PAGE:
The iPhone's New Back Button Has The Former Design Director Of The New York Times Pretty Upset

Business Insider

Khoi Vinh spent four and a half years as the design director of NYTimes.com.

Now he's working at online marketplace Etsy, which acquired his startup, called Lascaux Co, which made an app called Mixel.

Vinh is of interest to us today because he's upset about Apple's redesign of iOS, the operating system for iPhones and iPads.

He's really sad that Apple replaced the "back button" it used in the old iOS…

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ios back button

Apple

…with one that looks like this:

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new back button

Apple

Vinh is upset because he thinks the old back button was " the best back button design of all time."

The new one? Not so much.

Vinh explains in a blog post:

The pre-iOS 7 back button consolidated these things into a single button shape that tapers into an arrowhead on the left side, and it housed a text description of where the button would lead you. It basically did three jobs with a single element. First, it visually signaled the way back, so that even if you didn’t read the descriptor text, you would still recognize the button’s function instantly. Second, if you did read what it said, it gave you the title of the previous view, without forcing you to tap and hold or take some secondary action to reveal that information. And finally, unlike the new back button in iOS 7, it was explicit about what you could tap and where; the target area was clearly demarcated by the button shape, and managed to do so without crowding the title of the view to its right (by contrast iOS 7’s new back button text often seems to run right into the title of the screen)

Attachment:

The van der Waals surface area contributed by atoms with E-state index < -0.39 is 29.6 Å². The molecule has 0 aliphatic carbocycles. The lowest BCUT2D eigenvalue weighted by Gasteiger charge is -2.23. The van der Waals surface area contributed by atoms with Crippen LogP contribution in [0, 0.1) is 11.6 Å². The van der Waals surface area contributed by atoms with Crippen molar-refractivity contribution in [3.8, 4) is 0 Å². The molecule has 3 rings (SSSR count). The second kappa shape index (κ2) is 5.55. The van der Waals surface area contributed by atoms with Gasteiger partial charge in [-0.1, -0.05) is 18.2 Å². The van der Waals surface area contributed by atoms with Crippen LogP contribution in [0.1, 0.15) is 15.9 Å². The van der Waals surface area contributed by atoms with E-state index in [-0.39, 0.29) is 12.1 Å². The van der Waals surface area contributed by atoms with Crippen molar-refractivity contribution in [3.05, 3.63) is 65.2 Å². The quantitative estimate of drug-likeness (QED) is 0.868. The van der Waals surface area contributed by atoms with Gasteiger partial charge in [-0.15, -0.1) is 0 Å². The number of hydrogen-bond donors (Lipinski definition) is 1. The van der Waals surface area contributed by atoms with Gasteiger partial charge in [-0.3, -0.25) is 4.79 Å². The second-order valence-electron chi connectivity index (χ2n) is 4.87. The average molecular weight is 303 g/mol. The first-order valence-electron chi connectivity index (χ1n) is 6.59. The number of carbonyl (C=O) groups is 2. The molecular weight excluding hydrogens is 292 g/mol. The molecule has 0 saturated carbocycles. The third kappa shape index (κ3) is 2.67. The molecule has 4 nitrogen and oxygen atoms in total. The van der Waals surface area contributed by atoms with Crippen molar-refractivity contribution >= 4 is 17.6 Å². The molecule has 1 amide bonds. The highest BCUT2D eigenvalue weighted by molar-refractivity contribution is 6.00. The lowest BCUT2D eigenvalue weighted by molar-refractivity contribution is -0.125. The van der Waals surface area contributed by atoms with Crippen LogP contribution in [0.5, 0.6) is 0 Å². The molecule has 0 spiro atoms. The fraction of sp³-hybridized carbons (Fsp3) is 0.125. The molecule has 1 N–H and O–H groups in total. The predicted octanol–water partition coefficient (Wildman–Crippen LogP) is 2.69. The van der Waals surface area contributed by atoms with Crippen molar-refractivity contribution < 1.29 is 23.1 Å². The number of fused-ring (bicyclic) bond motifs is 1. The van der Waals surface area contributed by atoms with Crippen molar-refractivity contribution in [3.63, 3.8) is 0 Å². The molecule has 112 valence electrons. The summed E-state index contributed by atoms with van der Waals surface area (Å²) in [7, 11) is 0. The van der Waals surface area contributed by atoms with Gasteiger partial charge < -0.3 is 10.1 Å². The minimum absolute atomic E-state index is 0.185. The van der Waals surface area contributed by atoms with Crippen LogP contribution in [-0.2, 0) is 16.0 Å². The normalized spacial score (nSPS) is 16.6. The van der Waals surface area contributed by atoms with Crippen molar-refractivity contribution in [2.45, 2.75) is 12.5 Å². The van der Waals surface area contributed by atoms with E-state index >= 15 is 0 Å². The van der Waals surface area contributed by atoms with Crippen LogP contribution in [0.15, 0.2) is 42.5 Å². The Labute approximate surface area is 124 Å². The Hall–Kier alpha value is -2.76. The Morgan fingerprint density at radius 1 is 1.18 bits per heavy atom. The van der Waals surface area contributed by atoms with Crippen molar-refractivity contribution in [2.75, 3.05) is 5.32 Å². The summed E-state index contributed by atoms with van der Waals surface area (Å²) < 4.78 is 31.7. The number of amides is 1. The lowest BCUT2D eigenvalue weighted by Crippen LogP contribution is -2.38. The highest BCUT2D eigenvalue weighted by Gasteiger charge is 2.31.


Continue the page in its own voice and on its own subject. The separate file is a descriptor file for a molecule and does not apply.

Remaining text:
Just as importantly, the old back button was a visually pleasing design. Its left side wasn’t just a standard, angular arrowhead — its angles were ever so slightly sloped, softening the shape just enough to suggest that going back would be smooth and instantaneous.

The effect was tremendously elegant, in a very subtle way, and it became a hallmark of iOS apps. No other operating system’s back buttons worked quite the same way, but even better most iOS developers who customized the look of this button would preserve its basic shape, size and function. They might have changed up the color, swapped in a new typeface, or even altered the dimensionality of the button so that it was flat or embossed, but they rarely strayed very far from the original. I always liked to look closely at third party developers’ renderings of this button, to see if they replicated those gentle curves on the arrowhead. In my mind, the very best designed iOS apps always captured that tiny but important detail.

 



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